Pudukkottai District Court building, TN - a fine colonial Indo-Saracenic structure

pudukottai dist. court.dreamstime.com

pudukottai dist. court.dreamstime.com

Any new visitor to Pudukkottai town will be very much impressed by two important colonial buildings that still stand as a legacy of the  Royal Thondaman family and the British rule. The ruling family had a long lasting alliance with the Crown till independence in 1947.  

The red brick buildings, reminiscent of  colonial  architecture of the British era, are landmark structures in the prime area of the town known for their quality design that promotes cool indoors. In one building the District Collectorate  (built in 1930) is functioning  and in the other structure, built more less during the same period, the District Judicial Court is operating.  

The amazing  bright-red colored  District Court building  constructed on a sprawling land  is a typical example of  Indo-Saracenic architectural style showcasing native Indian design in the form of pierced arcades with windows, domes, chhatries with eaves to drain out rain water, pair of domed minarets in the facade, miniature chhatries at regular interval  all along the edge of the parapet wall on the top terrace. 

District court building, Pudukkottai town, TN.shutterstock.com

This design style, a blend of  strong European features like arched windows, entrances with hanging eaves  ingeniously mixed with vernacular design native to India, was  popularized by  famous  British architect Robert Chisholm (11 January 1840 – 28 May 1915). Selected by Lord Napier, then the governor of Madras Presidency, Chisholm  made a mark not only in Madras (Chennai but also in Vadadora (Baroda), Gujarat where he designed many buildingsfor the Maharajah of Baroda. The Pudukkottai royal family took  inspiration from  some of colonial buildings of  Madras such the Senate House, a part of Chepauk Palace, etc and incorporated the design in the buildings built in the 1900s. 

Influenced by western perception of building designs, in independent India,  contemporary architectural practice has  ignored the native traditional building designs  and the logical reasons are lack of skilled masons specialized in decorative art work, lack of matching quality construction materials, long working hours  and cost overruns. 

The  rich and complex heritage  design systems prevalent in the country are  eco-friendly and aesthetically rich. There is enough space for interaction among the occupants. Open yards provide light, shadow and cool air.  In the present modern scenario, occupants of  public buildings designed in old  Indo-Saracenic style have found the ambiance both inside and outside more  comfortable and suitable for the extreme tropical climatic conditions of many parts  across India. Most buildings have high ceiling, large entrance provided with louvered  wooden doors for the windows and entrance or room doors, promoting smooth flow of air all through the interior parts. Whenever privacy as well as ventilation is required such doors can be used. Louvers are mostly wooden in the olden days  fixed in the frame of shutter such that they prevent vision but permit free passage of air. The doors may be fully or partially louvered. It is imperative that much awareness has to  be created with respect to the relationship between the social, climatic conditions and the energy usage of the buildings.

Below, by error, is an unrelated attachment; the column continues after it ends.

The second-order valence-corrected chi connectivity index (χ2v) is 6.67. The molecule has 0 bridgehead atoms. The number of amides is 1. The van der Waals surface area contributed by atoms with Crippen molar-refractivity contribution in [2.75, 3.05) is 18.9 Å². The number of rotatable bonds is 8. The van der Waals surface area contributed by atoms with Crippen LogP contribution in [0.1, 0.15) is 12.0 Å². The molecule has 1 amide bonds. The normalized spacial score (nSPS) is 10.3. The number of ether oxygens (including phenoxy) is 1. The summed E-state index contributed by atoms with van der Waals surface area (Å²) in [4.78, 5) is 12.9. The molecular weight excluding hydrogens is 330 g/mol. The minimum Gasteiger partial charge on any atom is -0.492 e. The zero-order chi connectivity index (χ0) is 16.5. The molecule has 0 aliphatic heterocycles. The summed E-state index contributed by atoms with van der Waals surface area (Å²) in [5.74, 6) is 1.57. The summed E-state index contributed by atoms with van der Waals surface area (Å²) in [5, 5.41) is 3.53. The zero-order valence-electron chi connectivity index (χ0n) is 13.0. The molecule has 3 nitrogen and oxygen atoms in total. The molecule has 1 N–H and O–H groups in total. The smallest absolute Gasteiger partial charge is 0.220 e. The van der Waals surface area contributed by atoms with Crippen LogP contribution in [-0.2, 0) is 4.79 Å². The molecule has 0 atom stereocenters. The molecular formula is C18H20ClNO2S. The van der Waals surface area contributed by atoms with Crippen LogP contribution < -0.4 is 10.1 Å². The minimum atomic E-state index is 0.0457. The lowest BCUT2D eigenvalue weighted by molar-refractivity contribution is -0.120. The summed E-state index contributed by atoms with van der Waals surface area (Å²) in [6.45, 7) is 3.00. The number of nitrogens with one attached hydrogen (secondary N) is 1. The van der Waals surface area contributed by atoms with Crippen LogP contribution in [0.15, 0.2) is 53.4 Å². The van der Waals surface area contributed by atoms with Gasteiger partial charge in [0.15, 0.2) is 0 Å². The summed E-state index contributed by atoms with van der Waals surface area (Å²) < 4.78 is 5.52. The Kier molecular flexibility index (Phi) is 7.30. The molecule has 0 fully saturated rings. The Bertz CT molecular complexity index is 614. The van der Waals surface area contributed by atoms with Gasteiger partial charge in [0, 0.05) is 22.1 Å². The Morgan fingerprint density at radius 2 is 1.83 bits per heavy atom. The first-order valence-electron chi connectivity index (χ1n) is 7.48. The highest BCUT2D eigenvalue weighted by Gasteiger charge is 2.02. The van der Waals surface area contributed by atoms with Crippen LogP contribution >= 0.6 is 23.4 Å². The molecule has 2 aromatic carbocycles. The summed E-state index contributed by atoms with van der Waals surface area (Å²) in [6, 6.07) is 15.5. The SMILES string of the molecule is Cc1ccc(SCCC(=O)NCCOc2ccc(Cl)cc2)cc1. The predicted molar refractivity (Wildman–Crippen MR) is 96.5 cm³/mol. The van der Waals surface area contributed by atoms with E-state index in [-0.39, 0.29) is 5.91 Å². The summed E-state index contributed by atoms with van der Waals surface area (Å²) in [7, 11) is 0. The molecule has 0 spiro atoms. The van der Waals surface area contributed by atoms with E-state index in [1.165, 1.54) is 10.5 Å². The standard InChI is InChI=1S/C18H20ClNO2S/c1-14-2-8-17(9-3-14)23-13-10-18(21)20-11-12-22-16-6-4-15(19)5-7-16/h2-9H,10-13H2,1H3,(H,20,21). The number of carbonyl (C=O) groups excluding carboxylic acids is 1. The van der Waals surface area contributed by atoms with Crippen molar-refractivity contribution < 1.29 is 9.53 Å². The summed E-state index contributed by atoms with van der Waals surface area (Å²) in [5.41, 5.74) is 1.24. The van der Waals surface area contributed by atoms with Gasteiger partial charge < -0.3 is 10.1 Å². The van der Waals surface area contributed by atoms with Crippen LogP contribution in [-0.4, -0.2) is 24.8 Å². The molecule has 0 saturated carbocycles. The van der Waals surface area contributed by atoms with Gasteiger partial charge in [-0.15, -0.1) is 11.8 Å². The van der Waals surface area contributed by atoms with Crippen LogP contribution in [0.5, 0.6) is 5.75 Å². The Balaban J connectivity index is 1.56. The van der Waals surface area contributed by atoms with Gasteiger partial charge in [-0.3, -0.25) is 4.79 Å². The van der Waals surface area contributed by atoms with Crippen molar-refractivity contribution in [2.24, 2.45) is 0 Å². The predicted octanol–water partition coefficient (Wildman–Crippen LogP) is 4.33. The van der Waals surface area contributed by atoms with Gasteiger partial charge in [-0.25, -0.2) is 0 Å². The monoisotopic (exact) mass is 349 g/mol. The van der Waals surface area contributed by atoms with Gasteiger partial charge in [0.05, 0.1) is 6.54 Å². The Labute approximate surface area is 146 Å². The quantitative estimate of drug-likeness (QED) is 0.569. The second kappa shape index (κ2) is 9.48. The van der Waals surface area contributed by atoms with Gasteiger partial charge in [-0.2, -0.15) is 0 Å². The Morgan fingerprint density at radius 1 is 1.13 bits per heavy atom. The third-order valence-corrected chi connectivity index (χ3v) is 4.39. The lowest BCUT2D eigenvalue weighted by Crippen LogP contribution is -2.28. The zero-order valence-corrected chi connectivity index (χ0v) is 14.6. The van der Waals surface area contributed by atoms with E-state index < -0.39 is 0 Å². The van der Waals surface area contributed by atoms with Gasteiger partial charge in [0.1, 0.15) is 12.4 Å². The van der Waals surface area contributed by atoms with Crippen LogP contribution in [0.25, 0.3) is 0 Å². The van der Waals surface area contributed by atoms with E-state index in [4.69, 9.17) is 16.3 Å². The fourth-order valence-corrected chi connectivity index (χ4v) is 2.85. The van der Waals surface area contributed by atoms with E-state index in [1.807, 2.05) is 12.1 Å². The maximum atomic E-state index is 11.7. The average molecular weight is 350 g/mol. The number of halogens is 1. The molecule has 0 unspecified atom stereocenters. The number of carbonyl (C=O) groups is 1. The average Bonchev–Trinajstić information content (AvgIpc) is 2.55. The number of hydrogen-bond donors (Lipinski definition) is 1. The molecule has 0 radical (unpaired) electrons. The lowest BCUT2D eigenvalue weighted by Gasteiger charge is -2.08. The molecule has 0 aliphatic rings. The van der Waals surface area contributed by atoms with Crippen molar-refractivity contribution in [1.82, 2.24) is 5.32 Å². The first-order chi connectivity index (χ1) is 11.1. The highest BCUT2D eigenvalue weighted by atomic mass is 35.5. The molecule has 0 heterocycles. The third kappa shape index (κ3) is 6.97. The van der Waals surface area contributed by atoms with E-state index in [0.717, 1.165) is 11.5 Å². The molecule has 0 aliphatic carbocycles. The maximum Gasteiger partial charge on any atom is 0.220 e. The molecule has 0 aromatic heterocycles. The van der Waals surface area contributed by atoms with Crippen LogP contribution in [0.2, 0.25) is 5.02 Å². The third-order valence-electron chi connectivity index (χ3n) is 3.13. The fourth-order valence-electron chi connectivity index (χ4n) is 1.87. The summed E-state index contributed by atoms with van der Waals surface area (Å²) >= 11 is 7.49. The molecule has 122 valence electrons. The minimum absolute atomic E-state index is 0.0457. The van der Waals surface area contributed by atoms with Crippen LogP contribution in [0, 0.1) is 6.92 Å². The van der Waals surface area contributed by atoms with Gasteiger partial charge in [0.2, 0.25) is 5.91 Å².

Indo-Saracenic buildings in India  with adequate ventilation and unique  design features offer enough scope for  standard contemporary  buildings  to improve energy efficiency. Experts say that an understanding of the energy mechanism for  these buildings can contribute towards controlling the amount of CO2 emissions prevalent in the prime busy, crowded and polluted  areas of the  cities. So, Vernacular design elements can be well be integrated in today's new buildings with a view to  improving energy efficiency.

Pudukkottai state, a small one was founded in 1680 as a feudatory of Ramnad and the area extended with additions from Tanjore (Thanjavur) and Sivaganga.The Princely state enjoyed 17 gun- Salute  status  under the paramountcy of the British company and later under the Raj (1800 to 1840). As part of official protocol, a British  Resident was appointed to represent the Madras government (Madras presidency) to keep an eye on the ruler and to see that he was not acting against the interest of the British. In those days, in some places the British Resident had a  dual role to play in the matter of administration. He also donned the role of   District Collector. In the earliest stages the district collector's jurisdiction used to cover two  or more districts. The Collector also had the rights to hear cases and pass judgement in the judicial courts, a sort of de facto judge. 

The Pudukkottai District Collector’s Office, now functioning in a colonial building  was built in 1930  during the reign of Raja Rajagopala Thondaiman (1928 -1948), the last and ninth in the line of Thondaiman rulers.  Raja Sir Rajagopala Tondaiman Bahadur was honoured with the George V Silver Jubilee Medal in 1935, George VI Coronation Medal in 1937 and the Indian Independence Medal in the year 1948. He died in Chennai in January 1997 at the age of 74. 

Besides the District court and the collector's building, the ruler of Pudukkottai had a royal palace built in 1930 in  Indo-Saracenic  architecture